Topic

Local topicals

Advertising the ‘Empire Kinematograph and Grand Concert Party’ at the Victoria Halls, Campbeltown, in October 1900, the Campbeltown Courier asks,


Have you been cinematographed? Come and see yourself as others see you.

Promising ‘Miles of Animated Pictures’, the show is to include:
Interesting Local Subjects specially taken for this Entertainment. The Kintyre Cattle Show, Parade of Prize Stock, Horses, etc.; The arrival of the “Davaar” at Campbeltown, Return of Local Volunteers from Camp.

The combination of the local and the personal was a key marketing device for early cinema exhibition. Deriving from the exotic topicals that had been filmed from the earliest days of cinema by travelling operators for the Lumière Brothers, for Méliès, or for Pathé, the local topicals offered local audiences familiar localities and everyday activities, and they anticipated the ‘selfie’ with an animated picture of oneself on the screen. Cinema showmen famously would film audiences queuing for their shows with the promise that they would see themselves on the screen next week. The strangeness of cinema and its still surprising life-likeness made this a cunning attraction, bringing audiences to the cinematograph and bringing them back again.

Apart from the possibility of ‘seeing yourself as others see you’, the locally produced film, featuring local events and annual local fairs as well as everyday life, was an important element of early cinema programmes, establishing itself in the 1900s before the rise of the feature film but continuing, particularly in small towns, into the 1960s. Several companies offered a topical film service, shooting local events by request of exhibitors, and making a single film print. The Blackburn-based company, Mitchell & Kenyon, is the best-known example, as hundreds of their films have survived, some of them from Scotland. These include factory-gate films, street scenes, and parades, commissioned by travelling exhibitors like George Green. As permanent cinemas became more common, some managers continued to use local films as a way to offer something unique and up-to-date - from the latest big football game to the children's galas and charity sports days.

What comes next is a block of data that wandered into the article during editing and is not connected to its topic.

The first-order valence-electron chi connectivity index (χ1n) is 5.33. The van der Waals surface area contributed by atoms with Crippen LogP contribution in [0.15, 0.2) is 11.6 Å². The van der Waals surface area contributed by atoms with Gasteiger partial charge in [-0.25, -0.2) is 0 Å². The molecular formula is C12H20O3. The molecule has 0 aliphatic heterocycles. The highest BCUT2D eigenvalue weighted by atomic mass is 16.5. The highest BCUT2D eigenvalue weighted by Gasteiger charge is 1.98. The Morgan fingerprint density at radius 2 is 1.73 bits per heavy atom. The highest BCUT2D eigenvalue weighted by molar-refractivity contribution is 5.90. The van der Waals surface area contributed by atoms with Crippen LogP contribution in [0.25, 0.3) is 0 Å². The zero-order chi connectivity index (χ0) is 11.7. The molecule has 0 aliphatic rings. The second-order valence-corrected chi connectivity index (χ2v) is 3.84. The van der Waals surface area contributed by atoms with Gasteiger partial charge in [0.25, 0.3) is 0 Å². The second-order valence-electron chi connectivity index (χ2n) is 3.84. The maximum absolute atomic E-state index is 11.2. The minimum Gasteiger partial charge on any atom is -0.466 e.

Besides specialised services like Mitchell and Kenyon's or Lizars, newsreel camera operators could also be hired in Glasgow from Gaumont and Pathé offices. In Campbeltown, for instance, Fred Randall Burnette commissioned Gaumont operators to film the arrival of the Argyll and Sutherland Highlander Territorials for training at Clochkiel camp, only days before the outbreak of the First World War. Populated with holiday crowds and cheerful, kilted volunteers, the film unwittingly captures this poignant moment more directly than newsreel footage. The border between these two non-fiction genres (the local topical and the newsreel) is more blurred in the case of Green's Topical Productions, the company set up in connection with George Green's cinemas and fairgrounds to produce local topicals on commission. In 1917, as the company tried to expand, their activities developed into the Scottish Moving Picture News which produced local newsreels into the 1920s.